The Strength of Women
The Imbokodo Study launches in Southern Africa
by Jeannie Wraight
In Zulu, the word “Imbokodo” means “rock” and is part of a well-known Zulu proverb that translates to “you strike a woman, you strike a rock,” referring to the strength of a woman and her importance in the community. Imbokodo is also now the name of a new preventive vaccine clinical trial enrolling 2,600 sexually active women, ages eighteen to thirty-five, in Southern Africa.
“We are excited that South Africa has started [enrolling] and is ahead of schedule. We are very proud of the people locally who are so motivated to make this happen,” stated Dr. Hanneke Schuitemaker, PhD, VP and Global Head of Viral Vaccine Discovery and Translational Medicine at Janssen Vaccines. Dr. Schuitemaker was present for the opening of one of the South African clinics where the Imokodo study will take place, and was emotionally moved by the willingness of the volunteers to participate in the vaccine trial and the motivations behind their dedication. “These were young girls who when asked why they were participating, said it was for their communities. Because they’ve seen enough of HIV and want it to end.”
The large-scale, NIH- and Gates Foundation-backed clinical trial has been launched to evaluate the safety and efficacy of a preventive vaccine designed to protect against all strains of HIV. The multi-country, HIV Treatment Network Study (HVTN) is sponsored by Janssen Vaccines & Prevention BV, a part of Janssen Pharmaceutical Companies of Johnson & Johnson.
The study will evaluate a combination of two vaccines—the prime vaccine Ad26.Mos4.HIV (Ad26 vaccine) and adjuvant Clade C gp140 (protein vaccine).
Ad26 is made from a weakened strain of the adenovirus type 26 which is the virus responsible for colds and upper respiratory infections. In its altered state, it is unable to cause infection from either the adenovirus or from HIV. HIV antigens from different subtypes are inserted into the adenovirus to elicit an immune response. By doing so, the immune system becomes primed to recognize and quickly attack HIV, hopefully preventing HIV infection.
The Clade C gp140 contains envelope proteins and an aluminum adjuvant to boost immune responses.
Participants will receive 4 injections of the Ad26 vaccine at months 0, 3, 6 and 12, as well as two injections of the protein vaccine given simultaneously with the AD26 vaccine at months 6 and 12. The vaccines have been shown to be safe with no serious adverse events seen in earlier studies.
The vaccine used in the Imbokodo study is one of seven “mosaic” vaccine regimens studied in the NIH-sponsored APPROACH study. In this study, various regimens that contained components of the Ad26 vaccine were evaluated. Most of the regimens showed high levels of immunogenicity. The regimen that showed the highest level of immune response, as well as dual success in animal studies, was selected for further evaluation in the Imbokodo study.
In addition, the vaccine is currently being studied in a smaller ongoing vaccine trial called TRAVERSE in which it is being compared to a similar AD26 vaccine containing 3 mosaic antigens verses the four antigens in the Imbokodo vaccine. The adjunct protein virus is used in both arms. Results have thus far shown both vaccines to be safe and able to elicit anti-HIV immune responses.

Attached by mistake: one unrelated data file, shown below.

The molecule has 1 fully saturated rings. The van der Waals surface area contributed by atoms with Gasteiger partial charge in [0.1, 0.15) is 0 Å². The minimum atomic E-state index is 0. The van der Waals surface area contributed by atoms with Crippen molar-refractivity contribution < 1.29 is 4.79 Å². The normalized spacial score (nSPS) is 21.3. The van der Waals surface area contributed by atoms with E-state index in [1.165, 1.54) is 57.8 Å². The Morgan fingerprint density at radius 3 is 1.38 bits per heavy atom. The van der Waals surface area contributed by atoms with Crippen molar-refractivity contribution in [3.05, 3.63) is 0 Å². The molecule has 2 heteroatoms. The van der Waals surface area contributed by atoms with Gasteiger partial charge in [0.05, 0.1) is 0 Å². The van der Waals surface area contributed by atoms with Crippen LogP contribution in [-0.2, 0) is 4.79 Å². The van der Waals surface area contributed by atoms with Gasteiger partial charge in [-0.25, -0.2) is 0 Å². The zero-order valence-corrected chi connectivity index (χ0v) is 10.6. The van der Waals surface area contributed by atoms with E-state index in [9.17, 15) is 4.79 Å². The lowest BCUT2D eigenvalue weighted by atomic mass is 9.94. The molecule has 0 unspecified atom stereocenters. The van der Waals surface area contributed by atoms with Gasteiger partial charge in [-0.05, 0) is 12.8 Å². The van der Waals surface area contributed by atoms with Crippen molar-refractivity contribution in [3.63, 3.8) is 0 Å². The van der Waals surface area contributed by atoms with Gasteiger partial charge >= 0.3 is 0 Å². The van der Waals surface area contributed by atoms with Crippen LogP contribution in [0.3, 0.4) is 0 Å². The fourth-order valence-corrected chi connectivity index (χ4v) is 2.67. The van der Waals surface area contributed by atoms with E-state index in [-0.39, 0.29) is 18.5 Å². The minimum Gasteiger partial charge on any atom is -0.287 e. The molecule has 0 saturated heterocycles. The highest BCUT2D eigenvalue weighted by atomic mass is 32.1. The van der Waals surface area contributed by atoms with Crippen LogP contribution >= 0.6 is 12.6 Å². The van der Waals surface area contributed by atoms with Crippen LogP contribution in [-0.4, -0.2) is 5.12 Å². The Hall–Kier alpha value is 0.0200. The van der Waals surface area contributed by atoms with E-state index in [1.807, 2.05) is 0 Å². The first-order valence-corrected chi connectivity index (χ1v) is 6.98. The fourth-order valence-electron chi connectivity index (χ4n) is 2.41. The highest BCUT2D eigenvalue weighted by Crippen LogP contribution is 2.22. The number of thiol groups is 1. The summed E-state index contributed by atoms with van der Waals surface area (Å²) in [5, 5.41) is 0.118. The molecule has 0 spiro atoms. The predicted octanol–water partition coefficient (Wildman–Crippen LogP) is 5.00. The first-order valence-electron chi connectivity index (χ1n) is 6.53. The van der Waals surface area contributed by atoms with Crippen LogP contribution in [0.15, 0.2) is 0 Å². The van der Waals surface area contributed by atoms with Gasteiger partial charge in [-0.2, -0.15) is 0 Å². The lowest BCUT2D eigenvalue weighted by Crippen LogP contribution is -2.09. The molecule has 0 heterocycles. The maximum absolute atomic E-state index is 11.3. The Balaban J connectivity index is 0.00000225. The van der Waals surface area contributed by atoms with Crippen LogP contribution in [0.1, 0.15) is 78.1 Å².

Enrollment for the South African sites of the five-country clinical trial is complete, and participants have begun receiving their first injections. The study will also enroll women in Malawi, Mozambique, Zambia and Zimbabwe, pending regulatory approval. There will be a total of twenty-six sites throughout the five countries.
The rate of HIV prevalence in women in Southern and Eastern Africa is extremely high. The 2017 UNAIDS report “When Women Lead, Change Happens” stated that “[w]omen accounted for 59% of all adults aged 15 years and older living with HIV in eastern and southern Africa, and the rate of new HIV infections remained high among young women aged 15–24 years. There were approximately 4,500 new HIV infections weekly among young women in the region, which is double the number seen in young men.”
According to Dr. Schuitemaker, in addition to the high HIV prevalence among women in Southern and Eastern Africa, researchers felt that women in many of the targeted areas showed a higher likelihood of completing the entire study and follow-up than did their male counterparts. Experiences with other clinical trials in these regions suggest men are more often lost to follow-up due, in part, to relocation for employment and transient work such as truck driving.
Components from Janssen’s adenovirus platform similar to the vaccine regimen used in the Imbokodo study, have also shown promise as a potential therapeutic vaccine. A study performed in primates, and detailed in Nature Magazine (www.nature.com/articles/nature20583) showed the AD26 virus in conjunction with the modified vaccinia virus Ankara (MVA) and an immune stimulant TLR7, elicited strong immunogenicity in SIV infected primates. According to researchers of the study the vaccine combo “resulted in decreased levels of viral DNA in lymph nodes and peripheral blood, and improved virologic control and delayed viral rebound following discontinuation of antiretroviral therapy.”
Results from the Imbokodo study are expected in 2021.
Jeannie Wraight is the former editor-in-chief and co-founder of HIV and HCV Haven (www.hivhaven.com) and a blogger and writer for TheBody.com. She is a member of the Board of Directors of Health People, a community-based organization in the South Bronx and an advisor to TRW (Teach me to Read and Write), a community-based organization in Kampala, Uganda. She lives with her husband in New York City.